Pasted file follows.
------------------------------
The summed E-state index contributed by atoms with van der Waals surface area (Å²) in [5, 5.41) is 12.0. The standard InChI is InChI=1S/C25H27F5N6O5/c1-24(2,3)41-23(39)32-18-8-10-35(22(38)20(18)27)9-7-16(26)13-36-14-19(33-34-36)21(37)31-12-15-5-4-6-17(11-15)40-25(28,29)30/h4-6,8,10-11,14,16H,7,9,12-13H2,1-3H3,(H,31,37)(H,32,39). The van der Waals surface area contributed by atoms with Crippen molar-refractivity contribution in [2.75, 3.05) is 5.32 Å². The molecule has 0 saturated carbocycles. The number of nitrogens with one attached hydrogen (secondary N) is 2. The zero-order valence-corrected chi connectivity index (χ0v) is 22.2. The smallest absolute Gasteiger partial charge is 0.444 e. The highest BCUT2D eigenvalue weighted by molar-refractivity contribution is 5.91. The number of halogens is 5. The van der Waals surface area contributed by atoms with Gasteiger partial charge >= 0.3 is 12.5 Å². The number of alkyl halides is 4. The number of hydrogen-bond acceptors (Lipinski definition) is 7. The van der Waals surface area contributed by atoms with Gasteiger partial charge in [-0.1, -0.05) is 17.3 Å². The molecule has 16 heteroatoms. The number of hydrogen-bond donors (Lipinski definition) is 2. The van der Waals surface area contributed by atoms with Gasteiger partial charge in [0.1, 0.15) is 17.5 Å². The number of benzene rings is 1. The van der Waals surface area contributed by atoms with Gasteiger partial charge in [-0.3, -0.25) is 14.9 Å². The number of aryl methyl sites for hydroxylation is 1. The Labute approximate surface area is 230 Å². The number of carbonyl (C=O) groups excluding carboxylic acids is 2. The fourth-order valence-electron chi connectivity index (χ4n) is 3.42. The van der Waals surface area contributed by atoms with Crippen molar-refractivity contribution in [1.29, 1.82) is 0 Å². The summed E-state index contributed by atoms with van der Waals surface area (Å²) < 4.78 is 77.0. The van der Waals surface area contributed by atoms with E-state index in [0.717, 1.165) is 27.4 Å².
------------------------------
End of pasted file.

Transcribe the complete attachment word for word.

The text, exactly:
The summed E-state index contributed by atoms with van der Waals surface area (Å²) in [5, 5.41) is 12.0. The standard InChI is InChI=1S/C25H27F5N6O5/c1-24(2,3)41-23(39)32-18-8-10-35(22(38)20(18)27)9-7-16(26)13-36-14-19(33-34-36)21(37)31-12-15-5-4-6-17(11-15)40-25(28,29)30/h4-6,8,10-11,14,16H,7,9,12-13H2,1-3H3,(H,31,37)(H,32,39). The van der Waals surface area contributed by atoms with Crippen molar-refractivity contribution in [2.75, 3.05) is 5.32 Å². The molecule has 0 saturated carbocycles. The number of nitrogens with one attached hydrogen (secondary N) is 2. The zero-order valence-corrected chi connectivity index (χ0v) is 22.2. The smallest absolute Gasteiger partial charge is 0.444 e. The highest BCUT2D eigenvalue weighted by molar-refractivity contribution is 5.91. The number of halogens is 5. The van der Waals surface area contributed by atoms with Gasteiger partial charge >= 0.3 is 12.5 Å². The number of alkyl halides is 4. The number of hydrogen-bond acceptors (Lipinski definition) is 7. The van der Waals surface area contributed by atoms with Gasteiger partial charge in [-0.1, -0.05) is 17.3 Å². The molecule has 16 heteroatoms. The number of hydrogen-bond donors (Lipinski definition) is 2. The van der Waals surface area contributed by atoms with Gasteiger partial charge in [0.1, 0.15) is 17.5 Å². The number of benzene rings is 1. The van der Waals surface area contributed by atoms with Gasteiger partial charge in [-0.3, -0.25) is 14.9 Å². The number of aryl methyl sites for hydroxylation is 1. The Labute approximate surface area is 230 Å². The number of carbonyl (C=O) groups excluding carboxylic acids is 2. The fourth-order valence-electron chi connectivity index (χ4n) is 3.42. The van der Waals surface area contributed by atoms with Crippen molar-refractivity contribution in [1.29, 1.82) is 0 Å². The summed E-state index contributed by atoms with van der Waals surface area (Å²) < 4.78 is 77.0. The van der Waals surface area contributed by atoms with E-state index in [0.717, 1.165) is 27.4 Å².